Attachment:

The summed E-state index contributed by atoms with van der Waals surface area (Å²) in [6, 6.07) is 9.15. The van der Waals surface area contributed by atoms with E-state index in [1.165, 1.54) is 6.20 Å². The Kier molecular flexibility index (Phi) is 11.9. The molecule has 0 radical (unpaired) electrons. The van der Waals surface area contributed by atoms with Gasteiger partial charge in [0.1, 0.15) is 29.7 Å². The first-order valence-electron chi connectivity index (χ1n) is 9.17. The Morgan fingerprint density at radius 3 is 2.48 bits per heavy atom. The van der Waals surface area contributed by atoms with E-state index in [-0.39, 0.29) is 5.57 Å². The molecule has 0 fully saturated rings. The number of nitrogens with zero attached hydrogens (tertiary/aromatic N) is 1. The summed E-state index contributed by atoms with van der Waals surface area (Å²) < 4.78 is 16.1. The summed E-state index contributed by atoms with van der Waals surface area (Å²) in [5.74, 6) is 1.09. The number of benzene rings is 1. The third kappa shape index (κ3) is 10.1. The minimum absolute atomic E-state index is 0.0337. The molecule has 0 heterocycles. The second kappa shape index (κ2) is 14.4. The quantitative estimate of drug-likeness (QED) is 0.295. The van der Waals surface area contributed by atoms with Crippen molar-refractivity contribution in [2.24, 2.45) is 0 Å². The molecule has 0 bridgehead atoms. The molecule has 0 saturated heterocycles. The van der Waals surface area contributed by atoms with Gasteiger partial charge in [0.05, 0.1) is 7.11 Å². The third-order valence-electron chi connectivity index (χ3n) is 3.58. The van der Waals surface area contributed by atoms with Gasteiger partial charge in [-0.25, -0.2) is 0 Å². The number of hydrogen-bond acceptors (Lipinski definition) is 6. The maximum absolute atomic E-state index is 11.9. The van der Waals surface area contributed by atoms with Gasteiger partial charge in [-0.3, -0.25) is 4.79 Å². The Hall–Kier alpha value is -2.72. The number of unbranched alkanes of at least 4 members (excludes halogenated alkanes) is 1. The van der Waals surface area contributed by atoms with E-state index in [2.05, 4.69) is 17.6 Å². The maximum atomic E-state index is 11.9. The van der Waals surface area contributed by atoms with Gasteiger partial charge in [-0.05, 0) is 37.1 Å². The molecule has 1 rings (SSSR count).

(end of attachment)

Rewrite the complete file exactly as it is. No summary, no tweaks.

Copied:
The summed E-state index contributed by atoms with van der Waals surface area (Å²) in [6, 6.07) is 9.15. The van der Waals surface area contributed by atoms with E-state index in [1.165, 1.54) is 6.20 Å². The Kier molecular flexibility index (Phi) is 11.9. The molecule has 0 radical (unpaired) electrons. The van der Waals surface area contributed by atoms with Gasteiger partial charge in [0.1, 0.15) is 29.7 Å². The first-order valence-electron chi connectivity index (χ1n) is 9.17. The Morgan fingerprint density at radius 3 is 2.48 bits per heavy atom. The van der Waals surface area contributed by atoms with E-state index in [-0.39, 0.29) is 5.57 Å². The molecule has 0 fully saturated rings. The number of nitrogens with zero attached hydrogens (tertiary/aromatic N) is 1. The summed E-state index contributed by atoms with van der Waals surface area (Å²) < 4.78 is 16.1. The summed E-state index contributed by atoms with van der Waals surface area (Å²) in [5.74, 6) is 1.09. The number of benzene rings is 1. The third kappa shape index (κ3) is 10.1. The minimum absolute atomic E-state index is 0.0337. The molecule has 0 heterocycles. The second kappa shape index (κ2) is 14.4. The quantitative estimate of drug-likeness (QED) is 0.295. The van der Waals surface area contributed by atoms with Crippen molar-refractivity contribution in [2.24, 2.45) is 0 Å². The molecule has 0 bridgehead atoms. The molecule has 0 saturated heterocycles. The van der Waals surface area contributed by atoms with Gasteiger partial charge in [0.05, 0.1) is 7.11 Å². The third-order valence-electron chi connectivity index (χ3n) is 3.58. The van der Waals surface area contributed by atoms with Gasteiger partial charge in [-0.25, -0.2) is 0 Å². The number of hydrogen-bond acceptors (Lipinski definition) is 6. The maximum absolute atomic E-state index is 11.9. The van der Waals surface area contributed by atoms with Gasteiger partial charge in [-0.3, -0.25) is 4.79 Å². The Hall–Kier alpha value is -2.72. The number of unbranched alkanes of at least 4 members (excludes halogenated alkanes) is 1. The van der Waals surface area contributed by atoms with E-state index in [2.05, 4.69) is 17.6 Å². The maximum atomic E-state index is 11.9. The van der Waals surface area contributed by atoms with Gasteiger partial charge in [-0.05, 0) is 37.1 Å². The molecule has 1 rings (SSSR count).